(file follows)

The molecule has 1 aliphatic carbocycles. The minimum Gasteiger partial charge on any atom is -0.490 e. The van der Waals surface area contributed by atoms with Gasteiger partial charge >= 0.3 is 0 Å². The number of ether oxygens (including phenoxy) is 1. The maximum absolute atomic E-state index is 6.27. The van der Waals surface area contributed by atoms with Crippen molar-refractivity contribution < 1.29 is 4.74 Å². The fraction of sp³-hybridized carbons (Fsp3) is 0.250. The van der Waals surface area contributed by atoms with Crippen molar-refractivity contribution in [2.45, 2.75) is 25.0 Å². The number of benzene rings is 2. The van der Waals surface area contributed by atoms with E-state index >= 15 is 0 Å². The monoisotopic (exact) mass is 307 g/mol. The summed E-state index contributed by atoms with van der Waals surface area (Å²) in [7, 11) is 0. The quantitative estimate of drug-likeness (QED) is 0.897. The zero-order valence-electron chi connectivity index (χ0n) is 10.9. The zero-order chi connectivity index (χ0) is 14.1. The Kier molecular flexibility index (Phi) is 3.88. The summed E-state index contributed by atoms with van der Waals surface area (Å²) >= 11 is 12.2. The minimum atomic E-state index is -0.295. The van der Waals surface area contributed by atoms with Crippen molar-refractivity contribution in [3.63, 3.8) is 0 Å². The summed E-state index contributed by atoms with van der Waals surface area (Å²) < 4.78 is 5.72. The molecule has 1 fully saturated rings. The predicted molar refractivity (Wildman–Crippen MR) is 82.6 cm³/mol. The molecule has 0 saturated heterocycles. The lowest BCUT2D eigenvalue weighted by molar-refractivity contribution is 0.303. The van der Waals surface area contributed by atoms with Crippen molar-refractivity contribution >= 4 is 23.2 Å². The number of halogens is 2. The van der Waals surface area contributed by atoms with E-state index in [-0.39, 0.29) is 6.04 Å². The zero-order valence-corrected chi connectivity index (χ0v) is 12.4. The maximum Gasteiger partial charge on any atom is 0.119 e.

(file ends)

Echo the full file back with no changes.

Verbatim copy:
The molecule has 1 aliphatic carbocycles. The minimum Gasteiger partial charge on any atom is -0.490 e. The van der Waals surface area contributed by atoms with Gasteiger partial charge >= 0.3 is 0 Å². The number of ether oxygens (including phenoxy) is 1. The maximum absolute atomic E-state index is 6.27. The van der Waals surface area contributed by atoms with Crippen molar-refractivity contribution < 1.29 is 4.74 Å². The fraction of sp³-hybridized carbons (Fsp3) is 0.250. The van der Waals surface area contributed by atoms with Crippen molar-refractivity contribution in [2.45, 2.75) is 25.0 Å². The number of benzene rings is 2. The van der Waals surface area contributed by atoms with E-state index >= 15 is 0 Å². The monoisotopic (exact) mass is 307 g/mol. The summed E-state index contributed by atoms with van der Waals surface area (Å²) in [7, 11) is 0. The quantitative estimate of drug-likeness (QED) is 0.897. The zero-order valence-electron chi connectivity index (χ0n) is 10.9. The zero-order chi connectivity index (χ0) is 14.1. The Kier molecular flexibility index (Phi) is 3.88. The summed E-state index contributed by atoms with van der Waals surface area (Å²) >= 11 is 12.2. The minimum atomic E-state index is -0.295. The van der Waals surface area contributed by atoms with Crippen molar-refractivity contribution in [3.63, 3.8) is 0 Å². The summed E-state index contributed by atoms with van der Waals surface area (Å²) < 4.78 is 5.72. The molecule has 1 fully saturated rings. The predicted molar refractivity (Wildman–Crippen MR) is 82.6 cm³/mol. The molecule has 0 saturated heterocycles. The lowest BCUT2D eigenvalue weighted by molar-refractivity contribution is 0.303. The van der Waals surface area contributed by atoms with Crippen molar-refractivity contribution >= 4 is 23.2 Å². The number of halogens is 2. The van der Waals surface area contributed by atoms with E-state index in [-0.39, 0.29) is 6.04 Å². The zero-order valence-corrected chi connectivity index (χ0v) is 12.4. The maximum Gasteiger partial charge on any atom is 0.119 e.